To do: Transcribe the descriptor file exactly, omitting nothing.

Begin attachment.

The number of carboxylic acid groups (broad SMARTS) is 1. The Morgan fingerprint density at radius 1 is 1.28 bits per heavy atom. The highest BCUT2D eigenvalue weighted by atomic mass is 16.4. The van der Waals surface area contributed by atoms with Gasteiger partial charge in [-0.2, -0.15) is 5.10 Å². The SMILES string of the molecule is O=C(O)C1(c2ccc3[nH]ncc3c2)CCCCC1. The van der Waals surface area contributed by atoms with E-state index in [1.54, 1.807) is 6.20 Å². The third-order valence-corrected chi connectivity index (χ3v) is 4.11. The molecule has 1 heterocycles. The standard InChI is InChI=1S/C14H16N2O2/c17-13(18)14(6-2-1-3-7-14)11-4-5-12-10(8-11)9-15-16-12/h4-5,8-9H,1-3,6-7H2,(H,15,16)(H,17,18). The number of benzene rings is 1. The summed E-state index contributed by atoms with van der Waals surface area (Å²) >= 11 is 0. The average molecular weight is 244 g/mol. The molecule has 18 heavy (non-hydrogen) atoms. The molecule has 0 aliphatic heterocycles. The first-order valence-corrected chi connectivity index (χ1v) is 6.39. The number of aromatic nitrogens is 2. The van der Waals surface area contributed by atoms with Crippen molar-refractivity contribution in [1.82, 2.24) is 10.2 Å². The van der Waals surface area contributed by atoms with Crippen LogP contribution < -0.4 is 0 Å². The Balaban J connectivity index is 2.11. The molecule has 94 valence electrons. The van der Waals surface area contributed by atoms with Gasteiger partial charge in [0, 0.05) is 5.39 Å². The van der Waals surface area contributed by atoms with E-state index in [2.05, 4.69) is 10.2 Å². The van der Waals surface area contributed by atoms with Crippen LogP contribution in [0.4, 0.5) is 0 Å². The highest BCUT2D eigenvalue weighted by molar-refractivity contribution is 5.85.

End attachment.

The number of carboxylic acid groups (broad SMARTS) is 1. The Morgan fingerprint density at radius 1 is 1.28 bits per heavy atom. The highest BCUT2D eigenvalue weighted by atomic mass is 16.4. The van der Waals surface area contributed by atoms with Gasteiger partial charge in [-0.2, -0.15) is 5.10 Å². The SMILES string of the molecule is O=C(O)C1(c2ccc3[nH]ncc3c2)CCCCC1. The van der Waals surface area contributed by atoms with E-state index in [1.54, 1.807) is 6.20 Å². The third-order valence-corrected chi connectivity index (χ3v) is 4.11. The molecule has 1 heterocycles. The standard InChI is InChI=1S/C14H16N2O2/c17-13(18)14(6-2-1-3-7-14)11-4-5-12-10(8-11)9-15-16-12/h4-5,8-9H,1-3,6-7H2,(H,15,16)(H,17,18). The number of benzene rings is 1. The summed E-state index contributed by atoms with van der Waals surface area (Å²) >= 11 is 0. The average molecular weight is 244 g/mol. The molecule has 18 heavy (non-hydrogen) atoms. The molecule has 0 aliphatic heterocycles. The first-order valence-corrected chi connectivity index (χ1v) is 6.39. The number of aromatic nitrogens is 2. The van der Waals surface area contributed by atoms with Crippen molar-refractivity contribution in [1.82, 2.24) is 10.2 Å². The van der Waals surface area contributed by atoms with Crippen LogP contribution < -0.4 is 0 Å². The Balaban J connectivity index is 2.11. The molecule has 94 valence electrons. The van der Waals surface area contributed by atoms with Gasteiger partial charge in [0, 0.05) is 5.39 Å². The van der Waals surface area contributed by atoms with E-state index in [2.05, 4.69) is 10.2 Å². The van der Waals surface area contributed by atoms with Crippen LogP contribution in [0.4, 0.5) is 0 Å². The highest BCUT2D eigenvalue weighted by molar-refractivity contribution is 5.85.